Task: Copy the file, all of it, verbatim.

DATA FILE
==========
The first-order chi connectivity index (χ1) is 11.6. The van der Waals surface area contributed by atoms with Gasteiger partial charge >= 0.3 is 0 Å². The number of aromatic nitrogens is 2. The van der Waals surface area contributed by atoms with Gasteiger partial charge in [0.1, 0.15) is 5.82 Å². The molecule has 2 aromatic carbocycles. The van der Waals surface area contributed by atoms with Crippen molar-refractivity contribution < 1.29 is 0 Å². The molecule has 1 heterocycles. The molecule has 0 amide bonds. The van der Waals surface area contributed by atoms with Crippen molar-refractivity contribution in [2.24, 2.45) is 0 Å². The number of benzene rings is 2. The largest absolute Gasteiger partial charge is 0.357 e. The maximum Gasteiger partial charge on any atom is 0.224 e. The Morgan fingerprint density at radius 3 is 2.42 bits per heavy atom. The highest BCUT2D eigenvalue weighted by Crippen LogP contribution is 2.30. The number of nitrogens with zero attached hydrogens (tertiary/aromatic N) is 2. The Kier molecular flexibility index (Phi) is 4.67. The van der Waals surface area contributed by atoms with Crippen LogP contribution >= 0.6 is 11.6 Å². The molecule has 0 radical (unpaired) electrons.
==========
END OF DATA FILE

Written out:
The first-order chi connectivity index (χ1) is 11.6. The van der Waals surface area contributed by atoms with Gasteiger partial charge >= 0.3 is 0 Å². The number of aromatic nitrogens is 2. The van der Waals surface area contributed by atoms with Gasteiger partial charge in [0.1, 0.15) is 5.82 Å². The molecule has 2 aromatic carbocycles. The van der Waals surface area contributed by atoms with Crippen molar-refractivity contribution < 1.29 is 0 Å². The molecule has 1 heterocycles. The molecule has 0 amide bonds. The van der Waals surface area contributed by atoms with Crippen molar-refractivity contribution in [2.24, 2.45) is 0 Å². The number of benzene rings is 2. The largest absolute Gasteiger partial charge is 0.357 e. The maximum Gasteiger partial charge on any atom is 0.224 e. The Morgan fingerprint density at radius 3 is 2.42 bits per heavy atom. The highest BCUT2D eigenvalue weighted by Crippen LogP contribution is 2.30. The number of nitrogens with zero attached hydrogens (tertiary/aromatic N) is 2. The Kier molecular flexibility index (Phi) is 4.67. The van der Waals surface area contributed by atoms with Crippen LogP contribution >= 0.6 is 11.6 Å². The molecule has 0 radical (unpaired) electrons.